After cleaning the filter grids, you should give the filter tank a good rinse and a scrub removing any excess DE from the tank’s walls.
Step 11: Put the manifold back in the filter base
Place each filter grid back in the manifold and return it to the filter base. Lubricate the O-ring in the tank and put the filter lid back on. Secure it with either the clamp or bolts.
Step 12: Prime the pool pump
Fill your strainer basket with water, allowing some water to run through the pump. It is best to fill the pump with some water before turning everything back on. Read my guide on how to prime a pool pump for more on this step.
Step 13: Release all air in the tank
Open the air relief valve, removing any excess air.
Step 14: Turn the pump on
Once all of the air in the pump is released, turn the pump back on and close the air release valve when you see the water coming out.
Step 15: Calculate the amount of DE you will need to add
Now that the pump is running, calculate how much DE your filter needs. DE filters are generally between 24 and 60 square feet. You can usually find the square footage of your DE filter on a label located on the side of the machine. Then, all you need to do is divide that number by 5. This calculation will give you the number of scoops of DE to add to your filter.
For example, let’s say you have a 36-square-foot DE filter. 36 / 5 = 7.2. Therefore, you should add seven scoops of DE.
Step 16: Put the necessary amount of DE in a bucket and mix
Add the DE scoops to a bucket and mix with water. Mix the solution generously so that the DE does not settle at the bottom of the bucket.
Step 17: Pour the mixture directly into the skimmer
Pour the mixture into the skimmer, and add more water to the bucket if excess DE is stuck to the sides.
Step 18: Allow your pump to run for about 1 hour
Keep the pump running for 30 minutes to 1 hour, allowing all of the DE to make its way to the filter and collect on the sides of the filter grids.
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Frequently Asked Questions
How Often Should You Clean Your DE Filter?
At the very least, I recommend cleaning your filter once per season. However, depending on how much use the pool gets and how well you maintain it, it may require cleaning more often. Check your filter’s pressure gauge monthly to make sure it is at the correct psi, and clean it out if needed.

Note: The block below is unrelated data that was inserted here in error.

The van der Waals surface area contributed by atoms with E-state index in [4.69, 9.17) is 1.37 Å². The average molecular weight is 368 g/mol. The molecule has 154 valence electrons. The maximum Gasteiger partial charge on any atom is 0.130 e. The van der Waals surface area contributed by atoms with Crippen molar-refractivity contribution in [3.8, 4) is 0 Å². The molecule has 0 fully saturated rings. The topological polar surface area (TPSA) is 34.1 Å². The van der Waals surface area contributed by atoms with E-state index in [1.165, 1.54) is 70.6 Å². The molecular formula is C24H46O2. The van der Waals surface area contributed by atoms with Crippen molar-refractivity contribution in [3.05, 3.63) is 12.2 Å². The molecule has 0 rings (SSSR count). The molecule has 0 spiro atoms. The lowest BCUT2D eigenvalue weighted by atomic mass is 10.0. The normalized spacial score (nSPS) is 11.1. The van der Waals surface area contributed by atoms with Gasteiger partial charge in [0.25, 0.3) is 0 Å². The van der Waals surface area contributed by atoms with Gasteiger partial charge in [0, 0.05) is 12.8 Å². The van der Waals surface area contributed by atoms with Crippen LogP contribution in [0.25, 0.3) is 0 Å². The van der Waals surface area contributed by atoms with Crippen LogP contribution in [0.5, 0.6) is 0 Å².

What Are the Signs That You Need to Clean Your DE Filter?
The main thing to keep an eye out for is the pressure gauge. You should consider cleaning the filter when the reading is 8 psi or more over the standard reading. However, the pressure gauge isn’t the only sign that your filter needs maintenance.
If your pool is cloudy or if you notice DE has made its way into your pool, you should open up the filter and take a look. This could not only be a sign that the filter needs cleaning, but also a sign that the filter grids may need replacing.
Do You Have to Add DE Powder Every Time You Backwash?
Every time you fully clean and backwash the DE filter, you will need to completely restock the DE. Sometimes, you won’t need to completely clean the filter but only backwash it. In this case, you only need to restock around 75 percent of the DE powder, as the filter grids will retain some of the DE.
Your DE filter is one of the best tools for combatting nasty debris, algae, and contaminants in your pool. It works hard for you, so make sure you take care of it and clean it out when necessary. These filters can last a very long time if maintained and keep your pool clean and sparkling for many seasons!
And if you need a brand new filter, check out my list of the best pool filters. I also have several other cleaning guides, which you can find on my main page for how to clean a pool filter and how to backwash a pool filter.
Do you have any further questions? Feel free to reach out; I’m happy to help.